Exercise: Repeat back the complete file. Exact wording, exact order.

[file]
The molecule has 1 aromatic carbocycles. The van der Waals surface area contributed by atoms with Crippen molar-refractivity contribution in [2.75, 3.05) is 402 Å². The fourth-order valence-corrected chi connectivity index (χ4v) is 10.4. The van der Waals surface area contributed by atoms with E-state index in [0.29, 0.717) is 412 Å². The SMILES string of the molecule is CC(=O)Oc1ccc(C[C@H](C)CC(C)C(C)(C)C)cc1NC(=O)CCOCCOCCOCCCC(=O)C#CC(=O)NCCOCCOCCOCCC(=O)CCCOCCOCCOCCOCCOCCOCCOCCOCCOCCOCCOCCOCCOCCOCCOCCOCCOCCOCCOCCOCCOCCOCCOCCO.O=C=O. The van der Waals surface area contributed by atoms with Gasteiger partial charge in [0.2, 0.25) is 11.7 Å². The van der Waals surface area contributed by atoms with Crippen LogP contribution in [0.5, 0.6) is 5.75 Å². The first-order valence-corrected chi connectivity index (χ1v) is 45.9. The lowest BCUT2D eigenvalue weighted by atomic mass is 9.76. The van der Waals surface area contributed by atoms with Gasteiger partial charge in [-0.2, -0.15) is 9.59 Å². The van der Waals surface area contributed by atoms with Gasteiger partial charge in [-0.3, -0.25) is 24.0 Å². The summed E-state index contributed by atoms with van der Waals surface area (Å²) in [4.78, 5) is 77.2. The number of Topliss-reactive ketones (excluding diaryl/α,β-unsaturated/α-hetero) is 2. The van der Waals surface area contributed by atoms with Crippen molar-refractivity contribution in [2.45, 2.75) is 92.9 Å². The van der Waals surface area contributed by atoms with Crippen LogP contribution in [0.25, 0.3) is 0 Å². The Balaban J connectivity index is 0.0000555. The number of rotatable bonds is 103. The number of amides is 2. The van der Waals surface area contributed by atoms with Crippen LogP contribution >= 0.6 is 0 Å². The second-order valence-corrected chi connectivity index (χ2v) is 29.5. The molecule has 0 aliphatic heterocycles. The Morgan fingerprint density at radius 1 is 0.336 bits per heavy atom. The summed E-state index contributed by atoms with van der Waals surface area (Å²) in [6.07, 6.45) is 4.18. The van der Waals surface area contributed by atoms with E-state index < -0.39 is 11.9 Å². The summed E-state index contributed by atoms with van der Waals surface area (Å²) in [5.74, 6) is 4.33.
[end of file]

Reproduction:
The molecule has 1 aromatic carbocycles. The van der Waals surface area contributed by atoms with Crippen molar-refractivity contribution in [2.75, 3.05) is 402 Å². The fourth-order valence-corrected chi connectivity index (χ4v) is 10.4. The van der Waals surface area contributed by atoms with E-state index in [0.29, 0.717) is 412 Å². The SMILES string of the molecule is CC(=O)Oc1ccc(C[C@H](C)CC(C)C(C)(C)C)cc1NC(=O)CCOCCOCCOCCCC(=O)C#CC(=O)NCCOCCOCCOCCC(=O)CCCOCCOCCOCCOCCOCCOCCOCCOCCOCCOCCOCCOCCOCCOCCOCCOCCOCCOCCOCCOCCOCCOCCOCCO.O=C=O. The van der Waals surface area contributed by atoms with Gasteiger partial charge in [0.2, 0.25) is 11.7 Å². The van der Waals surface area contributed by atoms with Crippen LogP contribution in [0.5, 0.6) is 5.75 Å². The first-order valence-corrected chi connectivity index (χ1v) is 45.9. The lowest BCUT2D eigenvalue weighted by atomic mass is 9.76. The van der Waals surface area contributed by atoms with Gasteiger partial charge in [-0.2, -0.15) is 9.59 Å². The van der Waals surface area contributed by atoms with Gasteiger partial charge in [-0.3, -0.25) is 24.0 Å². The summed E-state index contributed by atoms with van der Waals surface area (Å²) in [4.78, 5) is 77.2. The number of Topliss-reactive ketones (excluding diaryl/α,β-unsaturated/α-hetero) is 2. The van der Waals surface area contributed by atoms with Crippen molar-refractivity contribution in [2.45, 2.75) is 92.9 Å². The van der Waals surface area contributed by atoms with Crippen LogP contribution in [0.25, 0.3) is 0 Å². The Balaban J connectivity index is 0.0000555. The number of rotatable bonds is 103. The number of amides is 2. The van der Waals surface area contributed by atoms with Crippen LogP contribution >= 0.6 is 0 Å². The second-order valence-corrected chi connectivity index (χ2v) is 29.5. The molecule has 0 aliphatic heterocycles. The Morgan fingerprint density at radius 1 is 0.336 bits per heavy atom. The summed E-state index contributed by atoms with van der Waals surface area (Å²) in [6.07, 6.45) is 4.18. The van der Waals surface area contributed by atoms with E-state index < -0.39 is 11.9 Å². The summed E-state index contributed by atoms with van der Waals surface area (Å²) in [5.74, 6) is 4.33.